There was that blissful 7pm moment last night when I ambled round the top of the potager admiring the almost explosion of roses that now clothe the potager structures.
Self-seeded sweet peas climbing in through the Gertrude Jekyll blooms.
A riot of scent. I stepped back to sniff the very first Tess of the d’Urberville rose, (a shy bloomer) and promptly fell into the trench.
There was no great damage, apart from my pride. I even kept hold of the bouquet of sweet peas in my hand. But it was one of those annoyingly apt moments when life plays out like a cheap theatrical farce.
The lost pipe. The missing connection. The unbelievable destruction in the garden.
Some of my poor friends have been enduring shrill hourly updates on this saga by email. So the rest of you have to join in. And then we can move on.
Gardener’s worst nightmare? Apart from looking down at a landscape being churned up these beasties in the wilder reaches of the garden?
I swear they have been breeding.
It was this.
To connect all the pipes in both our farmhouses to the new septic tank we had to find the exits. Think about your own homes for a moment. Every tap, every loo, every sink. They all have to go somewhere. And we discovered every single exit (a tedious tap turner and then run to the pipes at the sides of the house moment). Apart from one.
The guesthouse loo flushes and disappears, then turns up in the soon to be decommissioned old tank.
The tank is in the garden. Ergo, the pipe runs through the garden. The garden that was a lot different in the 1970s when this farm was brought back from dereliction and renovated.
Have I lost you? The whiff of septic tank saga doesn’t really belong in a post about green stuff.
Well, believe me. I was losing the will to live most of Wednesday.
That was the day we had to find the damn thing or Guillaume was going to bring in the big guns.
One mini digger let loose in my beautiful potager (well, scruffy but chock full potager) with very narrow paths.
To keep the dozer out, we had to dig. Find the pipe and solve the puzzle.
Eight hours. Twenty five metres of pipe. Two feet down.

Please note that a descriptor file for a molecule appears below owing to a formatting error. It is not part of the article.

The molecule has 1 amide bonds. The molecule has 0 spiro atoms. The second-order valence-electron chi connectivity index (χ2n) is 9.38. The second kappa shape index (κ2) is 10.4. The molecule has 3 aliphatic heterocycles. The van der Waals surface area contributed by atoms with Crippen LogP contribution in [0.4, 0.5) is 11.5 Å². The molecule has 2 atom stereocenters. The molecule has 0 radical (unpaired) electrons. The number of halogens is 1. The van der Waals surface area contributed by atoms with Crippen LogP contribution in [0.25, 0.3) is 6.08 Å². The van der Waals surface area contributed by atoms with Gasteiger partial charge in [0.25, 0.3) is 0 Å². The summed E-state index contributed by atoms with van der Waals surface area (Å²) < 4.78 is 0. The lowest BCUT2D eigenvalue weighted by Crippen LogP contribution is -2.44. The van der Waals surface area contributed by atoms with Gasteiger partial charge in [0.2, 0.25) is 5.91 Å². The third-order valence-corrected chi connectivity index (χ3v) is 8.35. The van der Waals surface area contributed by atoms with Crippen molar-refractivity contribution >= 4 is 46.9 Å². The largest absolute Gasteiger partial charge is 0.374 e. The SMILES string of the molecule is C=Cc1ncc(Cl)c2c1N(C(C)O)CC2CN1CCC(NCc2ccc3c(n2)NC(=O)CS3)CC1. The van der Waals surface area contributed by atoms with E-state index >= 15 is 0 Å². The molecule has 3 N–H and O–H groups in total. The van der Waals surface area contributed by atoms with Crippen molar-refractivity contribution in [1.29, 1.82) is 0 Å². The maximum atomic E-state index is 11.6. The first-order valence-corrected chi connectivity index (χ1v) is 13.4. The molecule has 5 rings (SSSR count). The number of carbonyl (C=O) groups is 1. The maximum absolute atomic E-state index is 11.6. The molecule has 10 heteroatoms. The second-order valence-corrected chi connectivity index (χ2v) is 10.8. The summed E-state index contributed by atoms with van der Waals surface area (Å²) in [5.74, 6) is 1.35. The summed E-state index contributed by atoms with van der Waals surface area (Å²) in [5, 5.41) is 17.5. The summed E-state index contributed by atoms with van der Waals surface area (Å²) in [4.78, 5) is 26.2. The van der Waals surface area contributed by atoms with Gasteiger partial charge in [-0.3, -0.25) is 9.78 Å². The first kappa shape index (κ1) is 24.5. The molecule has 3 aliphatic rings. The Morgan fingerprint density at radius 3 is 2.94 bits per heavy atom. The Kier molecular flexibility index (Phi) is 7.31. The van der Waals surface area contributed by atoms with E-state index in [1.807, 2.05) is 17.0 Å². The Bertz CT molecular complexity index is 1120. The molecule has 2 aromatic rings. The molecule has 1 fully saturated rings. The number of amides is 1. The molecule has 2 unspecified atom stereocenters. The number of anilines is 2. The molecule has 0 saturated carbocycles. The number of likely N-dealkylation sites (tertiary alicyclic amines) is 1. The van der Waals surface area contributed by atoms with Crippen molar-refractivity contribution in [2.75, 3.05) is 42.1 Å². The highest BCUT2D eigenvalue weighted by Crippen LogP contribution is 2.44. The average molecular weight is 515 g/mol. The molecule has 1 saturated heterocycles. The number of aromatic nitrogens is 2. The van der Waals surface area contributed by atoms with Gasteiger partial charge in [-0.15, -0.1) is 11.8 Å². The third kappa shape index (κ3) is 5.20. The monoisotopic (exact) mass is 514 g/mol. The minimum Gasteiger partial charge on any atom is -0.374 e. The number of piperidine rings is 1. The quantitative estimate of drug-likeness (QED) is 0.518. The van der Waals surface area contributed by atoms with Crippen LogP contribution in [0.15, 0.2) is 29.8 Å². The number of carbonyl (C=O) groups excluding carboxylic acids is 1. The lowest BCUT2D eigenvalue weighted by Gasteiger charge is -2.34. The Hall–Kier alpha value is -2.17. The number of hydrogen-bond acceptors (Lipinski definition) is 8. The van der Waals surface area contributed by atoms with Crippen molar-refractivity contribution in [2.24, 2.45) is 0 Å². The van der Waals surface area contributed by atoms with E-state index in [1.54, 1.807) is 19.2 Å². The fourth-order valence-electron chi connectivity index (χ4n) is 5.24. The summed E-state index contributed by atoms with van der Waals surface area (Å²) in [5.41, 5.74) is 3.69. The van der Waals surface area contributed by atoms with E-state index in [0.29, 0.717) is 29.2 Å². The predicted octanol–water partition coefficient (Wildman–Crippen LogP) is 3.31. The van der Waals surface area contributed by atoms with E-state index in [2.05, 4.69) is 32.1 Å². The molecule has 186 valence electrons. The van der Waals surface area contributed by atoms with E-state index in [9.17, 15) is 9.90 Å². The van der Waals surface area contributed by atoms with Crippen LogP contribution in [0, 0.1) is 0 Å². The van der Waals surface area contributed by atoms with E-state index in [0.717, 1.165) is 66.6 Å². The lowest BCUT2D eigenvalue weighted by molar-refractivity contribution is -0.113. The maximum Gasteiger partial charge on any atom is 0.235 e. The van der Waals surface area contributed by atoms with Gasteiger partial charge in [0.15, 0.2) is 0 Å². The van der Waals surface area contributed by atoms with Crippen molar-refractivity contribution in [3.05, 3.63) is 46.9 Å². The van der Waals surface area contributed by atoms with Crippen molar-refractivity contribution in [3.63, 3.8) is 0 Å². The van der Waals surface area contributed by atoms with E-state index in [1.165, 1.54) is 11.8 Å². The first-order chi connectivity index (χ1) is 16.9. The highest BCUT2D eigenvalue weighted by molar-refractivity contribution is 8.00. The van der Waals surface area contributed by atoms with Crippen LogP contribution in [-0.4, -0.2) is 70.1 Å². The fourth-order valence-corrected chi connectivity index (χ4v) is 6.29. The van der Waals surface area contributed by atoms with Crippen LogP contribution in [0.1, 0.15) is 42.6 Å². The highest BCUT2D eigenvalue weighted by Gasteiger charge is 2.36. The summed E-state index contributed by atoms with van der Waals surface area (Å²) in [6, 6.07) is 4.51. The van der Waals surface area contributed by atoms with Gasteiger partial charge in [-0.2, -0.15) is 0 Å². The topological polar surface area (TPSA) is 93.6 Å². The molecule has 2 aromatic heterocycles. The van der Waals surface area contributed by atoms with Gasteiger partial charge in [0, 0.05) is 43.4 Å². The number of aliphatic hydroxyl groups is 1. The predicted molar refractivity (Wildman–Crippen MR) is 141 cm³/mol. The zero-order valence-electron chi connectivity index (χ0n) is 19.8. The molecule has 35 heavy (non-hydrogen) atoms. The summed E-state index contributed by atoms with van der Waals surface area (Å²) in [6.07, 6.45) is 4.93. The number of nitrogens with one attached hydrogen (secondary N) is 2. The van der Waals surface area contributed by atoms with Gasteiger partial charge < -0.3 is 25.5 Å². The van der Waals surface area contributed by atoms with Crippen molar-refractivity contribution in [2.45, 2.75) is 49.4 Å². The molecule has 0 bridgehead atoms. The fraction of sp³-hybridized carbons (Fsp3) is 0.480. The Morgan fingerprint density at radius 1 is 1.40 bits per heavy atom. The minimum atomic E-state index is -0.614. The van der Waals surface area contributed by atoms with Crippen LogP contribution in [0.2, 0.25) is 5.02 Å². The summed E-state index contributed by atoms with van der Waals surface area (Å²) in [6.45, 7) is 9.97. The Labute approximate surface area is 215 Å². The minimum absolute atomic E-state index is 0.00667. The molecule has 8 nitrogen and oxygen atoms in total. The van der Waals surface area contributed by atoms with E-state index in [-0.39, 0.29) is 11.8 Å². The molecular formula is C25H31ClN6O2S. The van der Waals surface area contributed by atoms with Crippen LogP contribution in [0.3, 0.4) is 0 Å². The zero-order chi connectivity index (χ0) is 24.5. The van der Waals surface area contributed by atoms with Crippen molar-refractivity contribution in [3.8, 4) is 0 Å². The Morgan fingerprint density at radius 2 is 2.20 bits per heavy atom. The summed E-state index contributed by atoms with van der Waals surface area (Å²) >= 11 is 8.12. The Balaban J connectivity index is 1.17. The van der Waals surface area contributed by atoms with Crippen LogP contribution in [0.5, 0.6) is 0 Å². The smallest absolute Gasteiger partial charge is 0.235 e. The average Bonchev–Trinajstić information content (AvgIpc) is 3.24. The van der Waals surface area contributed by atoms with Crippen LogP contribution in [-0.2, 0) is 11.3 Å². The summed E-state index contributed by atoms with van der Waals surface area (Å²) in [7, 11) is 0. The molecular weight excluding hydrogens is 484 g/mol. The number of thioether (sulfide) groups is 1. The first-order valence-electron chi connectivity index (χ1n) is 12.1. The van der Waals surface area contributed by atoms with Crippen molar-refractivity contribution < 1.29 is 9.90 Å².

And what is that particular sub section of Murphy’s law that says the discovery will only be made in the last 10 centimetres of pipe laboriously excavated?
We started at one end. We then went to the other (that was grim). We tried the middle. Logic just didn’t come into the puzzle.
And naturally as we were starting to nibble at all the edges of the productive potager I was getting almost weepy.
I kept pausing to carefully move just-germinated Dwarf French beans, uproot the Tess of the d’Urberville rose and put it somewhere safe. Pull out bindweed roots. Try and save the soil that has been undisturbed for 12 years and carefully built up with endless mulch.
And in the end, on Thursday morning, just as we were conceding defeat, David chopped a big fat plum tree root from the path and lo – the pipe.
Glory be. We would have whooped for joy… except our bones ached so much from crouching in the trench.
And it was then that serious discussion moment around the pipes when two clients, three workers all stood and stroked chins and made up their minds.
One more trench down through the grass path and out the gate.
We could hand dig it and not have the digger. Or open the gate and crush two permaculture beds, but be done in about twenty minutes.
And on that note, let’s close the chapter of destruction and sorry mess.
Flowers next week.
10th May 2019 @ 8:12 am
Who needs cycling when you could be digging trenches?
The sight of that lovely loam makes me weep with envy!
10th May 2019 @ 10:03 am
He his enjoying two days now on the bike to recover from Trench Foot!
11th May 2019 @ 9:58 pm
I love digging (well not quite as much as cycling) but there are limits. No Archeological discoveries yet?
11th May 2019 @ 10:28 pm
Sadly no archeological discoveries, but that’s fine. Digging up an old Protestant cemetery would slow down the works!